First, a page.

Yes, what was played out, at large among the people who became involved as innocent bystanders and victims, was a series of violent racial confrontations.

But they were the outward manifestation of, or response to, something else: a regime crisis, a systemic crisis of the Malaysian state, the electoral collapse of its initial post-1957 “governing formula”, of the “Merdeka1 political dispensation”.

People from all backgrounds had been told that — whatever their deep feelings, their immediate ethno-cultural passions and narrower sub-national communal loyalties — they must set them aside since only the Alliance formula could guarantee civil peace and political stability.

Yet, at the polls, Umno failed to convince one-half of the Malay vote, and the MCA did not win support or confidence from its base either.

Suddenly people who had accepted the “only the Alliance can hold us all together” argument felt cruelly deceived.

Confidence on all sides in the Alliance government, and its underlying logic, collapsed. The racial confrontations that erupted were the enraged popular reaction to seeing the failure before their own eyes of the “no-other-way governing formula” for which they had been asked to swallow and suppress their strongest loyalties.

They had been asked to do so by politicians who were now seen as failures, as bewildered victims, not confident masters, of events and national destiny.

It was not only the politicians who were repudiated nor just their promises and assurances. The entire political dispensation through which they operated, and with which they were identified, was popularly discredited.

Neither Malays nor non-Malays in Malaysia, the elections now showed, felt that they could now really trust Umno to hold the centre together. Malaysian Chinese no longer had faith in the MCA to deliver Malay moderation, while most Malays had lost faith in the MCA to manage its side of the coalition “deal”, to ensure Malaysian

Chinese support for the Alliance formula and the UMNO-led government. The MCA leadership itself lost faith in its own ability to do so credibly and so withdrew from Cabinet.

Disintegration! The underlying cause and reality was a regime crisis, a systemic collapse. “Racial riots” were not the basic cause but the external response and manifestation of that regime crisis.

Politicians may and will use what terms they please. They are determined, canny and resourceful people. Their choices and preferences soon become popular usage. That, too, is in the nature of things.

But it is also in the nature of things for scholars in history and the social sciences, for thoughtful political analysts and commentators, to look at things clearly — at unfolding human and social developments and at the terms in which they are received into public imagination — or at least try to do so.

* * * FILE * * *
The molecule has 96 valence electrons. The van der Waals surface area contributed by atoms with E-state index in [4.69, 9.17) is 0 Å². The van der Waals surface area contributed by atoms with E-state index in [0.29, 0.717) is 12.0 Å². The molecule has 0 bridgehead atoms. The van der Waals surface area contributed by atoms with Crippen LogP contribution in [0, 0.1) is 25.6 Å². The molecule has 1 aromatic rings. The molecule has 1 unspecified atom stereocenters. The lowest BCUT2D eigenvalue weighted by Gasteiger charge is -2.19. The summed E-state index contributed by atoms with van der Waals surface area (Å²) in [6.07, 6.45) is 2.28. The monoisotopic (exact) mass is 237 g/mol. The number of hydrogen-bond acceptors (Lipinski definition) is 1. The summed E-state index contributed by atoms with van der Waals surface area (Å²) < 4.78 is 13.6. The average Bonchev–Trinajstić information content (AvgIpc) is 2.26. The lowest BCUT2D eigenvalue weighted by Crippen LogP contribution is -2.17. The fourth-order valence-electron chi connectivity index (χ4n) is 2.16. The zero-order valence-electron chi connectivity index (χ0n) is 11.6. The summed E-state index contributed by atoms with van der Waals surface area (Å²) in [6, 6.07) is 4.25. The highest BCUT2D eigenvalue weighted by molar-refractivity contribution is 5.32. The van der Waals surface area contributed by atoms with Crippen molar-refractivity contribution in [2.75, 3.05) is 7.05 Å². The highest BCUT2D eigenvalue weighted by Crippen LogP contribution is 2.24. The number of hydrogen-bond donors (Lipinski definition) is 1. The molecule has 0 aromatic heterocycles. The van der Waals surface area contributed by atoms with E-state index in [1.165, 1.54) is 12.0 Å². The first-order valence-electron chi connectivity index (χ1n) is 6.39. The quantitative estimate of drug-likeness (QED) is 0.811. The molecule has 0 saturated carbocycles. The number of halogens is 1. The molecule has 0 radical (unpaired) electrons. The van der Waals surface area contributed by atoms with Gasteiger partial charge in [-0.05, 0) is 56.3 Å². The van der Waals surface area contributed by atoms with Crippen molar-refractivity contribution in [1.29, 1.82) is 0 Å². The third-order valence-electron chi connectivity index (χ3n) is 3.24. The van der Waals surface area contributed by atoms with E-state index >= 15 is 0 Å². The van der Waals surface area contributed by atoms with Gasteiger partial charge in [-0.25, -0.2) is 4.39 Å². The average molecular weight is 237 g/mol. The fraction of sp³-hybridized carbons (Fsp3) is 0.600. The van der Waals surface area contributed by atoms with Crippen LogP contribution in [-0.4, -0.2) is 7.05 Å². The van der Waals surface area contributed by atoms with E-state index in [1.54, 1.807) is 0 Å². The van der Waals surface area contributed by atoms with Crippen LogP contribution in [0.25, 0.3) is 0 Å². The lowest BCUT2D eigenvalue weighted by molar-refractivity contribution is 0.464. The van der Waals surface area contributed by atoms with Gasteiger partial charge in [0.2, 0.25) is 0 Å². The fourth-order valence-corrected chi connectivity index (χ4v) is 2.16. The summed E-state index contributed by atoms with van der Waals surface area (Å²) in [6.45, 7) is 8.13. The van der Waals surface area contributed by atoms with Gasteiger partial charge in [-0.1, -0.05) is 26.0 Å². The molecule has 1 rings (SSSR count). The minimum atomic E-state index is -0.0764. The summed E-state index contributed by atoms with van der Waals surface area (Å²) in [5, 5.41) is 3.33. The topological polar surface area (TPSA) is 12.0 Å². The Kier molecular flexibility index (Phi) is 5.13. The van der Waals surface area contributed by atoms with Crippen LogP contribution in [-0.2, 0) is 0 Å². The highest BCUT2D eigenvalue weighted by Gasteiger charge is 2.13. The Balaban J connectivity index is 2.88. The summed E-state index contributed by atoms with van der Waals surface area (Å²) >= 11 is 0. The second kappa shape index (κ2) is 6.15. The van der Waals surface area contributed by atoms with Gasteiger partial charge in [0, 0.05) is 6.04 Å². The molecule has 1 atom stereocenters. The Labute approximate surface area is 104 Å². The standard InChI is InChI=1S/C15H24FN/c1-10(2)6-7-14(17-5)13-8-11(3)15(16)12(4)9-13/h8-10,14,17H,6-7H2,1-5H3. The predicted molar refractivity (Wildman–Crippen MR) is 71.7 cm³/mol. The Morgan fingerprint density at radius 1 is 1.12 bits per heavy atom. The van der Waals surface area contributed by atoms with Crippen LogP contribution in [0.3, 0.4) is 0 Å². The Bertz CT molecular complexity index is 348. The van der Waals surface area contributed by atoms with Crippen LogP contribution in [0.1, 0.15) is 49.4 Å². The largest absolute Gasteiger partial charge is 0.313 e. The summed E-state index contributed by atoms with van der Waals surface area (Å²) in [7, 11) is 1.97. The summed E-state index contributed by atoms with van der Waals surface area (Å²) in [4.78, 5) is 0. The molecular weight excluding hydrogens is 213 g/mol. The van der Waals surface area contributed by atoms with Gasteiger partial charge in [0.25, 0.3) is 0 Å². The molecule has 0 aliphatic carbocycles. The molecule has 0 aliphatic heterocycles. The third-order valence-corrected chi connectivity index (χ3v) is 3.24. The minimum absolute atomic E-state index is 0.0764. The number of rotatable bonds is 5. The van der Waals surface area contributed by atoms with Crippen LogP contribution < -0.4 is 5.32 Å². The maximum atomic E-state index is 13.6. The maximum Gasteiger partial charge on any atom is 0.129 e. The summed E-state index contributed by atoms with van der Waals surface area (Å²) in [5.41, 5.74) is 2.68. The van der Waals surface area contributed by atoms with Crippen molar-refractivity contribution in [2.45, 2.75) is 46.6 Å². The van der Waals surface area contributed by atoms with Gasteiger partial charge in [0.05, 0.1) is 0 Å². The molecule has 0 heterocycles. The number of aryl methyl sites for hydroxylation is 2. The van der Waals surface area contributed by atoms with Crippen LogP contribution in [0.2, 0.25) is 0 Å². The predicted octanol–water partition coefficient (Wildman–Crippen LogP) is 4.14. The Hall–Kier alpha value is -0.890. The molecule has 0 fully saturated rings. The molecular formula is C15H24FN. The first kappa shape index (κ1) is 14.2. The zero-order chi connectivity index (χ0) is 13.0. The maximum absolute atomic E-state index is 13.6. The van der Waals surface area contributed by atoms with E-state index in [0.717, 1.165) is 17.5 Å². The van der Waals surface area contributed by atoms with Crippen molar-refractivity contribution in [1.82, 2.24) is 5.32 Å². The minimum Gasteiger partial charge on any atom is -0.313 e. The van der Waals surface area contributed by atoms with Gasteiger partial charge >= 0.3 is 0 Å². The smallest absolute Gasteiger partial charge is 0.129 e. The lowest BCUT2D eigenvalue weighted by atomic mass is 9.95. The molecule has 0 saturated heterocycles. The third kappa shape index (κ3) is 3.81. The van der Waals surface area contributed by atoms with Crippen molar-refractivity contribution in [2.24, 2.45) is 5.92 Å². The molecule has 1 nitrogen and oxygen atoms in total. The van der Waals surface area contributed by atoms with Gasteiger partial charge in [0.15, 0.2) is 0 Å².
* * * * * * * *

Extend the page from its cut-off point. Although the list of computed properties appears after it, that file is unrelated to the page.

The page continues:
That is their responsibility.

When they see that the terms being developed and used capture only some part of the total situation, that they obscure or conveniently shield from view other important parts, they need to say so.

That is their job, their work, their duty.

So while the politicians may, and will, still talk of “the 1969 Kuala Lumpur race riots”, the scholars and thoughtful commentators should decline that usage and instead identify things clearly, see them for what they are, call them by their proper name.  They need to speak of what was, and what Off The Edge’s recent four-way conversation now clearly recognises as, Malaysia’s first, basic post-independence regime crisis.

An afterword (2013)

In the post-election regime crisis of 1969, Malaysia’s first post-independence political framework or “dispensation” collapsed.

That first post-Merdeka framework and its governing formula were replaced by a new political logic and dispensation that were crafted by Tun Razak and his associates who ruled Malaysia through the extraordinary interim political directorate known as the NOC: National Operations Council.

When the NOC had finished its work, it unveiled the new set of national governing arrangements that would hold for the next political phase.

These provided for a new strong state that was to be charged with promoting, and which would be strong enough to drive, a comprehensive national programme of pro-Malay affirmative action, to be known as the NEP: New Economic Policy. This policy was to redress and overcome the widespread feelings of Malay marginalisation and “relative deprivation” that had driven Malay anger against the old ruling framework, the “Merdeka1 model” of independent national sovereignty.

Originally planned to last for twenty years — and required to produce clear results and an effective remedy for Malay resentments in that fixed and finite period — the NEP era was to end in 1990.

But somehow it did not.

Instead, it lived on.

The NEP was seamlessly projected further as the NDP: New Development Policy. And the specific kinds of pro-Malay affirmative that had their rationale in Article 153 of the Federal Constitution morphed into the doctrine of “Ketuanan Melayu” — an entirely new doctrine of Malay ascendancy in perpetuity, by mutual consent of all, that was “retrofitted” to the original Merdeka Agreements and foundations — that, its proponents now asserted, had supposedly been part of the nation’s formative “social contract”.